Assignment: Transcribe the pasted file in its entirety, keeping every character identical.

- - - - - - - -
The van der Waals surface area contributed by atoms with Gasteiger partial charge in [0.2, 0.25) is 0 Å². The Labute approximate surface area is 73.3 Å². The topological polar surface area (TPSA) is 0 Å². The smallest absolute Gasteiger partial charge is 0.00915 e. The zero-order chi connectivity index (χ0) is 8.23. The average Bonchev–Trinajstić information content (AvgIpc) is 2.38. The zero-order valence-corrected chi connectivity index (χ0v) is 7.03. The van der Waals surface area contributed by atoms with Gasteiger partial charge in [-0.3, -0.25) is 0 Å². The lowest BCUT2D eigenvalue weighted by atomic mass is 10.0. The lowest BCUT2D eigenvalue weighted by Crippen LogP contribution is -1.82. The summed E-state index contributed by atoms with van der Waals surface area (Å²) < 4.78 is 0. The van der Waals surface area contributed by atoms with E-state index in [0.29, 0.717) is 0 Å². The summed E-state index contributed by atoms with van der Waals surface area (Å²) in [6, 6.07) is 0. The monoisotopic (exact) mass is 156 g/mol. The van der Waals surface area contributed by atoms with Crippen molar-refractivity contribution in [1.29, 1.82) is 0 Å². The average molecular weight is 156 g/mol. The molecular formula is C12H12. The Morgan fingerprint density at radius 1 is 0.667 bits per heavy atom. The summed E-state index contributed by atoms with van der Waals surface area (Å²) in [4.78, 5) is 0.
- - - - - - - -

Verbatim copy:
The van der Waals surface area contributed by atoms with Gasteiger partial charge in [0.2, 0.25) is 0 Å². The Labute approximate surface area is 73.3 Å². The topological polar surface area (TPSA) is 0 Å². The smallest absolute Gasteiger partial charge is 0.00915 e. The zero-order chi connectivity index (χ0) is 8.23. The average Bonchev–Trinajstić information content (AvgIpc) is 2.38. The zero-order valence-corrected chi connectivity index (χ0v) is 7.03. The van der Waals surface area contributed by atoms with Gasteiger partial charge in [-0.3, -0.25) is 0 Å². The lowest BCUT2D eigenvalue weighted by atomic mass is 10.0. The lowest BCUT2D eigenvalue weighted by Crippen LogP contribution is -1.82. The summed E-state index contributed by atoms with van der Waals surface area (Å²) < 4.78 is 0. The van der Waals surface area contributed by atoms with E-state index in [0.29, 0.717) is 0 Å². The summed E-state index contributed by atoms with van der Waals surface area (Å²) in [6, 6.07) is 0. The monoisotopic (exact) mass is 156 g/mol. The van der Waals surface area contributed by atoms with Crippen molar-refractivity contribution in [1.29, 1.82) is 0 Å². The average molecular weight is 156 g/mol. The molecular formula is C12H12. The Morgan fingerprint density at radius 1 is 0.667 bits per heavy atom. The summed E-state index contributed by atoms with van der Waals surface area (Å²) in [4.78, 5) is 0.